The Best St. Patrick’s Day Ever (Lucky Irish Shortbread Cookies)

Contributed by OKWB member Lisa Marotta

I have always had a hunger to know about “my people.”

As soon as I learned that Mom was adopted, I immediately wanted to know more. It was not additional family that I craved, but rather an ethnic identity. My tween/teen mirror time was often spent searching past the known German (Dad’s side) features for what lay alongside of my angular nose. I wanted to celebrate properly with food, drink, and yes maybe even a parade.

In College I declared myself Irish—there were many of us. My motives were fueled by a boredom with unknowing and an offhanded comment by a professor (about the gift of gab and Irish eyes) which began a tradition of claiming March 17th for my own. Adulthood has enriched my Irish pride in the kitchen through serving my family multiple variations of Irish Soda Bread, corned beef and cabbage, and “carrot coins.” My original dish “Erin Go Bratwurst” is a nod to the known German roots and an allegiance to my imaginary Irish folks. My daughters have rolled their eyes at my attempts to bring the luck of the Irish to the table. But not this year.

This year promises to be the best St. Patrick’s Day ever. My pot of gold was delivered courtesy of which confirmed, Sure and begorrah, I AM IRISH INDEED! A whopping 11% thank you very much. Cookies have always been my love language, so an Irish cookie will be the crowning glory St. Patrick’s Day 2016.

My Pinterest search brought plenty of green-tinted options, but my favorite was a plain, natural, and simple shortbread cookie. Understated and made with delightful Irish Butter. Thank you Cynthia from Feeding Big for your inspiration. (

Lucky Irish Shortbread Cookies

(Makes about 2 dozen cookies)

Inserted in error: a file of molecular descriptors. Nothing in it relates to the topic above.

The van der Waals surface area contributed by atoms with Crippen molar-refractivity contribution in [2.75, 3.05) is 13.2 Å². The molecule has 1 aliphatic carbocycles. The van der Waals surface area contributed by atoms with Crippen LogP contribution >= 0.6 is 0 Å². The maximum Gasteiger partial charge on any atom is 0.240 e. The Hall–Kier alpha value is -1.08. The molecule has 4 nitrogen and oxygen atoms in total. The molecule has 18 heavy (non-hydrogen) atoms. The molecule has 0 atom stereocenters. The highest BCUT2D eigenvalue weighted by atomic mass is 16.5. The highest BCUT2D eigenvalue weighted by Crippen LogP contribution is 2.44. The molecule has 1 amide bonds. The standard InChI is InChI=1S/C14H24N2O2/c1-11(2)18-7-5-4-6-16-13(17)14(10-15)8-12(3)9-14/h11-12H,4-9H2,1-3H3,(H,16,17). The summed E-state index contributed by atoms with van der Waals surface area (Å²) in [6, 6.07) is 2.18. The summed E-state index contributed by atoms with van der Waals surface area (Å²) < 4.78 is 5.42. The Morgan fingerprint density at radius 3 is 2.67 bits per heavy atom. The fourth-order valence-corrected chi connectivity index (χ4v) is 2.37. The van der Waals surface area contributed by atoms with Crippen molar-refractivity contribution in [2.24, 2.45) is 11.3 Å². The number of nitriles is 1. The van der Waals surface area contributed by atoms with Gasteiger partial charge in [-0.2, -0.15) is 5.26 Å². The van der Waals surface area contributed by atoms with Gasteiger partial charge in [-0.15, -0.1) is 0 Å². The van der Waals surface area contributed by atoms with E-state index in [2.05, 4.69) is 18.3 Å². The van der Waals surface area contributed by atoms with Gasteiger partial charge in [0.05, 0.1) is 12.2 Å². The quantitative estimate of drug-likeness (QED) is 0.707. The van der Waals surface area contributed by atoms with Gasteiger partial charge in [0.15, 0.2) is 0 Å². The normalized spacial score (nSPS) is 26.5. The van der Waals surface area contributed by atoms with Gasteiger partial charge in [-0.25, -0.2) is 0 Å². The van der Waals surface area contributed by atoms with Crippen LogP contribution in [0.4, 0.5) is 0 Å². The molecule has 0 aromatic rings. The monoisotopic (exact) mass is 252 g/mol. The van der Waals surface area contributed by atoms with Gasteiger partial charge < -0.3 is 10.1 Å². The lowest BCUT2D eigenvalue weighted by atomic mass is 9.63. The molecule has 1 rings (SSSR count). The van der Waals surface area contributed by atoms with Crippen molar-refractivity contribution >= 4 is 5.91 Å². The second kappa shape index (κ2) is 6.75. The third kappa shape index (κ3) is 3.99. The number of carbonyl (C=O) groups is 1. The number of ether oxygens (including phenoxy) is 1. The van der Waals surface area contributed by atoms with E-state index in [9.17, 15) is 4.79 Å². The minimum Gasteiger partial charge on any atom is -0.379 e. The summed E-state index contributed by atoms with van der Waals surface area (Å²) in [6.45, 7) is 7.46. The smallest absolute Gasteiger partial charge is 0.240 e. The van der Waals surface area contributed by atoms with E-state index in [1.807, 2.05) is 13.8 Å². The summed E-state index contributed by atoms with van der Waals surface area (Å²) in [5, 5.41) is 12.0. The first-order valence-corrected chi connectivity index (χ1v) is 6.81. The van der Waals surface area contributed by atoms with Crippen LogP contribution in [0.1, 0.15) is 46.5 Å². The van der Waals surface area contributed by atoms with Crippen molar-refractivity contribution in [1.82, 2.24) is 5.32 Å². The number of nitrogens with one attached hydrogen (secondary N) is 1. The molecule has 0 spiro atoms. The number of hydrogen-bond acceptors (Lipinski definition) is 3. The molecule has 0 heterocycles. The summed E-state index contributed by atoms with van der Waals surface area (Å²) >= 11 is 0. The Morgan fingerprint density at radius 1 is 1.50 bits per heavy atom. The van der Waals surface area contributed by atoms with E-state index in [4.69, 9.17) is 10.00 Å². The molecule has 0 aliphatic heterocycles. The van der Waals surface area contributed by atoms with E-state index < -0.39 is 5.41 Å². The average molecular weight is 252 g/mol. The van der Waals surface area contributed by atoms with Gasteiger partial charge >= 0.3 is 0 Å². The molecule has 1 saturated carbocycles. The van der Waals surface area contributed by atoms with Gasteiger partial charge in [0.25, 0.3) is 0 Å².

Preheat Oven to 300 degrees


1 brick of Kerrygold Unsalted Butter

½ Cup Sugar (Keep the sack out for sprinkling on top before baking)

2 ½ Cups all-purpose flour

Set out the Kerrygold butter to reach room temperature, it is a high fat butter so it won’t take long. Cream the butter and sugar together with electric mixture. Set to low speed and slowly add flour. The mixture will be crumbly when it is ready—do not over mix.

IMG_3932Lightly flour your work surface (I used a big cutting board to reduce clean up time). Create a ball with your dough and roll out to desired cookie thickness. The recommendation was ¼ inch but I just used my “Irish eyes” to gauge.

With a scalloped cookie cutter (I got mine at Walmart) cut out cookies. Roll scraps together and cut out cookies again. Repeat as needed.

Place cookies onto parchment lined baking sheets and sprinkle lightly with sugar for added yumminess. Bake in the oven for 15- 20 minutes. They should be slightly golden. I cooled mine on wax paper before stacking on a pretty plate.

Now, don’t you feel a wee bit luckier? Here is an added Irish Blessing:

May the sun shine, all day long,
everything go right, and nothing wrong,
May those you love bring love back to you,
and my all the wishes you wish come true!


Lisa MarottaDr. Lisa Marotta is a psychologist and writer. With 20 years of clinical experience she expresses her commitment to build healthy families through her private practice in Edmond, Oklahoma and blog. Dr. Marotta is active in her critique group The Inklings, and is a member of SCBWI and OWFI.

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One comment

  1. Stephanie says:

    I always liked to pretend that I had some Irish in me b/c of my suborn hair. I’m not sure if I do but you know what they say…on St Patty’s day everyone is Irish!
    I’m totally making these today!
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